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I am fond of GTD's 2 minute rule. If you have an action that can be completed in less than two minutes don't bother putting it into your system, just do it right then.

The rationale is that it will, over the course of processing and completing the action take around two minutes of meta-activity, so if the action is quicker than that it's more efficient to finish it now.

This technique has the added benefit of replacing what would have been actions on a list with completed tasks.

At first, your mental clock for how long two minutes is made need some calibration--I know it was longer than I thought--but after a while it becomes second nature.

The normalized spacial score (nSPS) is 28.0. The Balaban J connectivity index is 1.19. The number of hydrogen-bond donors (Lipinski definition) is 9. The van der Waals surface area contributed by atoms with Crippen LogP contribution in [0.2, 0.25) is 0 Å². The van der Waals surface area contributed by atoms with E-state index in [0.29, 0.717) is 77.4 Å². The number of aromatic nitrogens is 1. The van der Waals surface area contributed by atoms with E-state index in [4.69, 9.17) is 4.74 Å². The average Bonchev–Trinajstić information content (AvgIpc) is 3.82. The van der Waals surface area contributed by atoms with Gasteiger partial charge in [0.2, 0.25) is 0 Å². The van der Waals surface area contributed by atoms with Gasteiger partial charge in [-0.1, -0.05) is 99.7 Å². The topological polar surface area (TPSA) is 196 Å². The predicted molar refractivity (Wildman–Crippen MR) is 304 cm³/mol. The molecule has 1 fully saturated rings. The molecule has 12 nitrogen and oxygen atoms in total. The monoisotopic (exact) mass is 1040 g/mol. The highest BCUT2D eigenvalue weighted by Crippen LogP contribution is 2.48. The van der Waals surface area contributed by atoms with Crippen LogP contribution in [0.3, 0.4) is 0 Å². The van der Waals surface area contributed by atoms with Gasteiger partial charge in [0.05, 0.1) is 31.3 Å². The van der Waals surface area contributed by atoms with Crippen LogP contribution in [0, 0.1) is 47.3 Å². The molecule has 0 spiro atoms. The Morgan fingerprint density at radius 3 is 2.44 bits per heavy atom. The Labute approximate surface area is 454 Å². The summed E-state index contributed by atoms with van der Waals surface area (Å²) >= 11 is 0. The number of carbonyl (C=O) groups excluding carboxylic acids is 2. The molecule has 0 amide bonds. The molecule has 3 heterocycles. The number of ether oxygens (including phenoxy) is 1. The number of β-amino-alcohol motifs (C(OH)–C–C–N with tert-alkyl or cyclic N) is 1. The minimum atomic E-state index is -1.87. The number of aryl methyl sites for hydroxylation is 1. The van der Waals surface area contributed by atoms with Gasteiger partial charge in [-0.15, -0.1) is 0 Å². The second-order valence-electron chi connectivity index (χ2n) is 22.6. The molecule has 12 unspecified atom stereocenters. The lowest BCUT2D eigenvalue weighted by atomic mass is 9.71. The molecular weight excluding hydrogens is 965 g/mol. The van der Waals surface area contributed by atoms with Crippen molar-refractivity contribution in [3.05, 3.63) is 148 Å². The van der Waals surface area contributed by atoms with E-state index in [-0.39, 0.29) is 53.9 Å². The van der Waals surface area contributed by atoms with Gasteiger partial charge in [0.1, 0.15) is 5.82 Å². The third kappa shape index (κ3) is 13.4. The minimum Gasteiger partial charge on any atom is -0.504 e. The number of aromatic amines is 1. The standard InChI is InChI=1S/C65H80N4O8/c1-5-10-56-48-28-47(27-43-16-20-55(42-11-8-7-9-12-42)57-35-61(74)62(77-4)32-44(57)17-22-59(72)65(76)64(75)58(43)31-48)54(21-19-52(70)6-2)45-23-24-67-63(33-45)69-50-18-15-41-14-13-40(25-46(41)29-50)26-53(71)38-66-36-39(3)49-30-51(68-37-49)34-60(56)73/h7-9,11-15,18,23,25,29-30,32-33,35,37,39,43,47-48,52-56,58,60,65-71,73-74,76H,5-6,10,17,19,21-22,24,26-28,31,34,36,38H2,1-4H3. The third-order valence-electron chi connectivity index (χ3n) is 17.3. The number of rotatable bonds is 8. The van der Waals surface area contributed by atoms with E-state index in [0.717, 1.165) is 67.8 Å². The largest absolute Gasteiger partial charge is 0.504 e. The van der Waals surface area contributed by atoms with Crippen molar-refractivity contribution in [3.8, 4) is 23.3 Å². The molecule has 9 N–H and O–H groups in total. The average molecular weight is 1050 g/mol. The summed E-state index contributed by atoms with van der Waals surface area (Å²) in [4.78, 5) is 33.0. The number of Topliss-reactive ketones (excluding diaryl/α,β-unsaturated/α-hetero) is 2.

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Focus on one thing at a time so you don't waste time switching between task.

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Pull network/Internet cable (or turn off wireless access for that matter).

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Never put off till tomorrow what you can do today

Meaning if you can complete a small task within next 5 min, do it immediately and don't put it on the next action list. Your task list will grow non-linearly if you don't obey that aphorism.

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that's quite the same as "Do it now, do it once!", isn't it? -> productivity.stackexchange.com/questions/596/… –  Martin Jul 16 '11 at 17:29